10. Letter and draft by William P. Van Ness to Nathaniel Pendleton
June 28, 1804
The letter which you yesterday delivered me and your subsequent communication in Col. Burr’s opinion evince no dispostion on the part of Genl. Hamilton to come to a satisfactory accommodation. The injury complained of and the reparation expected are so definitely expressed in his (Col. B.’s) letter on the 21st Inst. that there is not precieved a necessity for further explaination on his part. The difficulty that would result from confining the inquiry to any particular times and occasions must be manifest. The denial of a specified conversation only, would leave strong implications that on other occasions improper language had been used. When and where injurious expressions and opinions have been uttered by Genl. Hamilton must be best known to him and of him only does Col. Burr think it proper to enquire. No denial or declaration will be satisfactory unless it be general so as to wholly exclude the idea that rumors derogatory to Col Burr’s Honor can have originated with Genl. Hamilton or have been fairly inferred from anything he has said. A definite reply to a requisition of this nature is demanded in Col. Burr’s letter of the 21st Inst. This being refused, invites the alternative alluded to in Genl. H.’s letter of the 20th Inst. It was demanded by the position in which the controversy was placed by Genl. H. on the 22nd Inst., and I was immediately furnished with a communcation demand- in a personal interview. The necessity of this measure has not in the opinion of Col. Burr been diminished by the General’s last letter or any subsequent communication which has been received and I am again instructed to deliver you a message as soon as it may be convenient for you to receive it. I beg, therefore, you will have the politeness to inform me at what hour I shall wait on you.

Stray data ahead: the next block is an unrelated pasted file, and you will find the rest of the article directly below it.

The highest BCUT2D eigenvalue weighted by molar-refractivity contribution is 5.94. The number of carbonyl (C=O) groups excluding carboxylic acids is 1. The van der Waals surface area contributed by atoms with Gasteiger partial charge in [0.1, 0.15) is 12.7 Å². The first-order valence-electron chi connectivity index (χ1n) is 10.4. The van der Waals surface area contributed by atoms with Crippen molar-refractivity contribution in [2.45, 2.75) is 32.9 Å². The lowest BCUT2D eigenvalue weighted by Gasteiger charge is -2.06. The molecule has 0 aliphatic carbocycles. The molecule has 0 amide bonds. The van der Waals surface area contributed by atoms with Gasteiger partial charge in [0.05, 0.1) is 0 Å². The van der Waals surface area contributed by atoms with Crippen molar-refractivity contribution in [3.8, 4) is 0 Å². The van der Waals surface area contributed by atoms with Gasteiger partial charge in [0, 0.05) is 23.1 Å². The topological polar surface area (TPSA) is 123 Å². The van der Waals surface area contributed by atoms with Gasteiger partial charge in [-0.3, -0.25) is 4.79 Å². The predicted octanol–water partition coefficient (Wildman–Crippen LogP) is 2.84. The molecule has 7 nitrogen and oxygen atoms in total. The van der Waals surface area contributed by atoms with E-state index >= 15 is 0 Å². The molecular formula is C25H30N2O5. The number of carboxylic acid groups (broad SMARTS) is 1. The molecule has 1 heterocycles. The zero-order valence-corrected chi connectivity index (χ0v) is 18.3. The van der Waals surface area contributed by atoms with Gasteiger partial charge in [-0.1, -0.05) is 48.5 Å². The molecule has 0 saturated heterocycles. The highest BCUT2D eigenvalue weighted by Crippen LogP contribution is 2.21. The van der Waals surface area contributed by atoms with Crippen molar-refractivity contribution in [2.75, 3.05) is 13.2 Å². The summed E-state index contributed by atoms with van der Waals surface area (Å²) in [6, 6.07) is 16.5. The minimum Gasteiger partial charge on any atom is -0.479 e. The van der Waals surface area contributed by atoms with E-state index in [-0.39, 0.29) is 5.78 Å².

Your most obt & very hum. Servt.
W.P. Van Ness
June 28, 1804